• Introduction:

    Total Eclipse April 8, 2024

    A solar eclipse occurs when the Moon passes between the Earth and the Sun, blocking all or part of the Sun's light. This celestial event can only happen during a new moon when the Sun and the Moon are in conjunction as observed from Earth.

Total Eclipse

Total Eclipse April 8, 2024

A solar eclipse occurs when the Moon passes between the Earth and the Sun, blocking all or part of the Sun's light. This celestial event can only happen during a new moon when the Sun and the Moon are in conjunction as observed from Earth.

A solar eclipse occurs when the Moon passes between the Earth and the Sun, blocking all or part of the Sun's light. This celestial event can only happen during a new moon when the Sun and the Moon are in conjunction as observed from Earth.

There are three main types of solar eclipses:

  • Total Solar Eclipse: This occurs when the Moon completely covers the Sun, and the Sun's outer atmosphere (corona) becomes visible. Total solar eclipses are a rare and spectacular event for observers within the narrow path of totality. The Montgomery County, Ohio area will experience this on April 8, 2024 at 3:09 pm and last for 2 minutes and 42 seconds.
  • Partial Solar Eclipse: In a partial solar eclipse, only a portion of the Sun is obscured by the Moon, and observers see a fraction of the Sun's disk covered.
  • Annular Solar Eclipse: An annular solar eclipse happens when the Moon covers the center of the Sun, leaving the Sun's outer edges visible, creating a "ring of fire" effect. This occurs because the Moon is relatively farther from Earth in its elliptical orbit, and its apparent size is not large enough to completely cover the Sun.

It's important to note that looking directly at the Sun, even during an eclipse, can cause serious eye damage or blindness. Special protective eyewear or indirect viewing methods, such as pinhole projectors, should be used to safely observe a solar eclipse.

Food

A food license is required in the state of Ohio to sell food under most circumstances, even temporary food service operations or food establishments. These applications are due 10 days prior to the event. Selling food is governed by Chapter 3717 of the Ohio Revised Code.

Temporary food license application: https://www.phdmc.org/agency/programs-services/food-protection/2751-2023-temporary-food-application/file

ORC 3717

(C) "Retail food establishment" means a premises or part of a premises where food is stored, processed, prepared, manufactured, or otherwise held or handled for retail sale. Except when expressly provided otherwise, "retail food establishment" includes a mobile retail food establishment, seasonal retail food establishment, and temporary retail food establishment.

(F) "Food service operation" means a place, location, site, or separate area where food intended to be served in individual portions is prepared or served for a charge or required donation. As used in this division, "served" means a response made to an order for one or more individual portions of food in a form that is edible without washing, cooking, or additional preparation and "prepared" means any action that affects a food other than receiving or maintaining it at the temperature at which it was received.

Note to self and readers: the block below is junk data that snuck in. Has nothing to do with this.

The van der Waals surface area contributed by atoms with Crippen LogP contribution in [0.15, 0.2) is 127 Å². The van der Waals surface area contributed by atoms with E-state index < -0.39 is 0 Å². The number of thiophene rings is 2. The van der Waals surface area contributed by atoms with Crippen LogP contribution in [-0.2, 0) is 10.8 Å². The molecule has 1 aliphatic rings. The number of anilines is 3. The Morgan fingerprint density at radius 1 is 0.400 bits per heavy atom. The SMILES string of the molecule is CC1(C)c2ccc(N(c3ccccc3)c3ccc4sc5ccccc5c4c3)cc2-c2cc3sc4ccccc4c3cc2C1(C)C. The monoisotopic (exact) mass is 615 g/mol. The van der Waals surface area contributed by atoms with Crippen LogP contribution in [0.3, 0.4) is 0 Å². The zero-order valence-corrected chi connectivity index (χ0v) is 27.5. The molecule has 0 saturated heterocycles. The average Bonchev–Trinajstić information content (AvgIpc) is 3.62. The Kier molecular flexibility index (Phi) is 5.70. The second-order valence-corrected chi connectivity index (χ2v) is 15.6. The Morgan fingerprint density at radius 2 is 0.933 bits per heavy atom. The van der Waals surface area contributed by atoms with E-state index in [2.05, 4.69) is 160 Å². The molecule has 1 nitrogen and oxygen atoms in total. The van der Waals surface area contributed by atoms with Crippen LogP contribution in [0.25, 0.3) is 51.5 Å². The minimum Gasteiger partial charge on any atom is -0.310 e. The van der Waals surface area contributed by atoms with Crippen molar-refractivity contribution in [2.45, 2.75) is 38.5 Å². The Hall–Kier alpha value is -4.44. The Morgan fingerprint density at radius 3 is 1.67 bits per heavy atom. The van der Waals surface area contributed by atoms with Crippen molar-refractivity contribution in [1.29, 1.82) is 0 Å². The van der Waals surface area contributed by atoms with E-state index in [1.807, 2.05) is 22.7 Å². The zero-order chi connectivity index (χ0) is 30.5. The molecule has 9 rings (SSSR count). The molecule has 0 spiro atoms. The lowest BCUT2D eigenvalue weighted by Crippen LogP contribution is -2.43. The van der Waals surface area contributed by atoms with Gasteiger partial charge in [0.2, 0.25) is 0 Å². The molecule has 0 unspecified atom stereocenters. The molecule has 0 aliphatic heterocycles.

Campgrounds

A permit is required for all temporary campgrounds. These are governed by Chapter 3729 of the Ohio Revised Code (ORC) and Chapter 3701-26 of the Ohio Administrative Code (OAC).

Temporary Campground License Application: https://www.phdmc.org/agency/programs-services/campground/2868-temporary-campground-application/file

ORC 3729

(V) "Temporary park-camp" means any tract of land used for a period not to exceed a total of twenty-one days per calendar year for the purpose of parking five or more recreational vehicles, dependent recreational vehicles, or portable camping units, or any combination thereof, for one or more periods of time that do not exceed seven consecutive days or parts thereof.

Dayton and surrounding areas will experience an extremely rare event, a total solar eclipse that will cross North America on April 8, 2024. The total eclipse in Dayton will begin at 3:08 pm and last 2 minutes and 42 seconds; other parts of the state could last up to 4 minutes. This is the first total solar eclipse in Ohio since 1806 and the next Total Solar eclipse in Ohio will not be until 2099.

Host Dan Suffoletto, Public Information Manager, speaks with Larry Cleek, Emergency Preparedness Manager, and Matthew Tyler, Director of the Office of Environment Health about how you can prepare for viewing the eclipse, safety precautions you can take, and the environmental health concerns.

Total Solar Eclipse 2024